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Suppose $G_1$ and $G_2$ are two finite groups and let $H\leq G_1\times G_2$.

Is it true that $H=P_1\times P_2$ with $P_i\leq G_i$?

I think so for since $H\subseteq G_1\times G_2$ we must have $H=P_1\times P_2$ with $P_i\subseteq G_i$. We have $P_i\neq \phi$, otherwise $H=\phi$. Indeed, $(1_{G_1}, 1_{G_2})\in H$ for $H\leq G_1\times G_2$. Now, if $a, b\in P_1$ then $$(ab, 1_{G_2})=(a, 1_{G_2})\cdot (b, 1_{G_2})\in H=P_1\times P_2$$ so that $ab\in P_1$. A similar reason would work for the inverse.

I read somewhere this was not true, but I can't see what is wrong in the above argument.

Obs: The group structure on $G_1\times G_2$ is given pointwise.

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Andrea Mori has given you a counterexample, so I'll try to comment on your attempted argument.

It looks like you have shown that if $P_1 \leq G_1$ and $P_2 \leq G_2$, then $P_1 \times P_2 \leq G_1 \times G_2$. Let's see what happens when we try to prove the converse.

Suppose $H \leq G_1 \times G_2$. We aim to find $P_1 \leq G_1$ and $P_2 \leq G_2$ such that $H = P_1 \times P_2$. Then certainly $P_1$ must contain the set $S_1 = \{x \in G_1 : (x,y) \in H \text{ for some } y \in G_2\}$ and $P_2$ must contain $S_2 = \{y \in G_2 : (x,y) \in H \text{ for some } x \in G_1\}$. In fact, one can show these sets $S_1, S_2$ are subgroups of $G_1$ and $G_2$, respectively. We shouldn't take anything extraneous in $P_1$ and $P_2$, so let's just try letting $P_1$ and $P_2$ being these subgroups, i.e., \begin{align*} P_1 &= \{x \in G_1 : (x,y) \in H \text{ for some } y \in G_2\}\\ P_2 &= \{y \in G_2 : (x,y) \in H \text{ for some } x \in G_1\} \, . \end{align*}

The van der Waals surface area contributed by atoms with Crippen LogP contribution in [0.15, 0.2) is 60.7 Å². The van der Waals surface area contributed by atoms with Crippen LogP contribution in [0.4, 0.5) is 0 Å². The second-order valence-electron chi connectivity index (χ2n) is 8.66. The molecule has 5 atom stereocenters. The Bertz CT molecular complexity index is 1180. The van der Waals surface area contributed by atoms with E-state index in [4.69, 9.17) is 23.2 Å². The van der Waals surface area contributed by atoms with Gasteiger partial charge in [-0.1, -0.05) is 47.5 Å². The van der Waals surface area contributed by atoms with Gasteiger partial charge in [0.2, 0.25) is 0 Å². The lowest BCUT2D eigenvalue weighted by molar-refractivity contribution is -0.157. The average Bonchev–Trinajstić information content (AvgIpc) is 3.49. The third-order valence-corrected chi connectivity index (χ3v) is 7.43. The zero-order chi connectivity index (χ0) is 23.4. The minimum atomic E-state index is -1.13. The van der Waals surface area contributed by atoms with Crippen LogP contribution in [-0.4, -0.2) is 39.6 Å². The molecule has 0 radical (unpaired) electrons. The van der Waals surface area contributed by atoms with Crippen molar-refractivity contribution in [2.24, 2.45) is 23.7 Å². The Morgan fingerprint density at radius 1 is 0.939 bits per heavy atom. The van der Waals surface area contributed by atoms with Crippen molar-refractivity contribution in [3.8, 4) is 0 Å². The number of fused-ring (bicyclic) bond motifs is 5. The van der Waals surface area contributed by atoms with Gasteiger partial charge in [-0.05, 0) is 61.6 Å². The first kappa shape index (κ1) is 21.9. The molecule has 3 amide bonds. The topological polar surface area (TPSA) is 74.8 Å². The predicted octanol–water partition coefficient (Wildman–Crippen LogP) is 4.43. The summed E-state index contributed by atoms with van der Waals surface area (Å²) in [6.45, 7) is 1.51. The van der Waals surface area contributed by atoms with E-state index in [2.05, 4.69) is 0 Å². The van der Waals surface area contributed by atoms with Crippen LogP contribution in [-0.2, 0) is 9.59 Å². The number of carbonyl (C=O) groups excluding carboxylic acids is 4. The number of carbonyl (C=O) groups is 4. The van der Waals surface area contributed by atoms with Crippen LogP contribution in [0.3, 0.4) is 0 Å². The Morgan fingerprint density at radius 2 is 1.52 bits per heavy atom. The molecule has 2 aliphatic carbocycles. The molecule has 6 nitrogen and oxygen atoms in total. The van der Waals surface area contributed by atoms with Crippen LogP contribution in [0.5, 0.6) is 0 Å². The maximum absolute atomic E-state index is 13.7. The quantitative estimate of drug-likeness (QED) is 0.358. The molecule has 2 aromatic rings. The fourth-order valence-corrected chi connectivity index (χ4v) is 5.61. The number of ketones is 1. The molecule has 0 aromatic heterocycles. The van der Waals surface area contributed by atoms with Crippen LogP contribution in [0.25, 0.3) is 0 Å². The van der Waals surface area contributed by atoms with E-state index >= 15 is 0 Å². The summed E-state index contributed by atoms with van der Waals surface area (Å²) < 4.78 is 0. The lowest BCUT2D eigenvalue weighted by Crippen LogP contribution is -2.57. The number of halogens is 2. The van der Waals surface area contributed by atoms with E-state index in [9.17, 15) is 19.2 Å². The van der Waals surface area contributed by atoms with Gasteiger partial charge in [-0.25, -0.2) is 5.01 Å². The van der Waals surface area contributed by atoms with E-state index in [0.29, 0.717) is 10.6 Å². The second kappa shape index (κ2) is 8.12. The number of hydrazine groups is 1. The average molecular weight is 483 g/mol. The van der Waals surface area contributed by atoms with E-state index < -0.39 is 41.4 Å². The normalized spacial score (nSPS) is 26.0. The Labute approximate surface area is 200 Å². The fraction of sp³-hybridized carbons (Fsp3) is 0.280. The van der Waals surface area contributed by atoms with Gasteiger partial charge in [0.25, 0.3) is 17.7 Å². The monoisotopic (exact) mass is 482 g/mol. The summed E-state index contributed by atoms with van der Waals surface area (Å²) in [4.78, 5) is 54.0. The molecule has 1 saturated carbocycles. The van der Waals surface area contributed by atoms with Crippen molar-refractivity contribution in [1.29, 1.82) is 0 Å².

Certainly $H \subseteq P_1 \times P_2$: given $(x,y) \in H$, then $x \in P_1$ and $y \in P_2$ by definition, so $(x,y) \in P_1 \times P_2$. But is it true that $H \supseteq P_1 \times P_2$? Given $(x,y) \in P_1 \times P_2$, then there exist $v \in G_2$ and $u \in G_1$ such that $(x,v) \in H$ and $(u,y) \in H$. But there is no reason that $(x,y) \in H$, and in general this is false. For instance, in the case of the diagonal subgroup $\Delta=\{(g,g)\mid g\in G\}$ from Andrea Mori's answer, we have $P_1 = P_2 = G$, so $P_1 \times P_2 = G \times G$, which is much bigger than $\Delta$.

Here's a way to think about this geometrically. The diagonal subgroup is like the line $y = x$ in the plane. If we take $P_1$ and $P_2$ to be the projections of the line onto the $x$- and $y$-axes, does taking $P_1 \times P_2$ give us the line back? No, of course not: we get the entire plane.

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The answer is no

For instance the diagonal subgroup $$ \Delta=\{(g,g)\mid g\in G\}<G\times G $$ is never a product of subgroups in each factor.


Remark: The answer remains negative also if $G_1\not\simeq G_2$. Consider for instance the case where there exists a prime $p$ dividing both $|G_1|$ and $|G_2|$. Let $C_1<G_1$ and $C_2<G_2$ subgroups of order $p$ (they exist because of Cauchy's theorem). Then $$ C_1\times C_2\simeq\Bbb F_p\times\Bbb F_p $$ where $\Bbb F_p$ is (the additive grouo of the) field with $p$ elements. But so $C_1\times C_2$ has a structure of $2$-dimensional $\Bbb F_p$-vector space and thus has got $p-1$ subgroups of order $p$ which are not products, namely all the lines generated by vectors not "parallel to the axes".

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  • $\begingroup$ All right, but what was the problem with my argument above? $\endgroup$ – PtF Nov 4 '14 at 19:52
  • $\begingroup$ Well, try to repeat your argument for the diagonal subgroup $\Delta$ and your mistake should be immediately visible. $\endgroup$ – Andrea Mori Nov 4 '14 at 19:54

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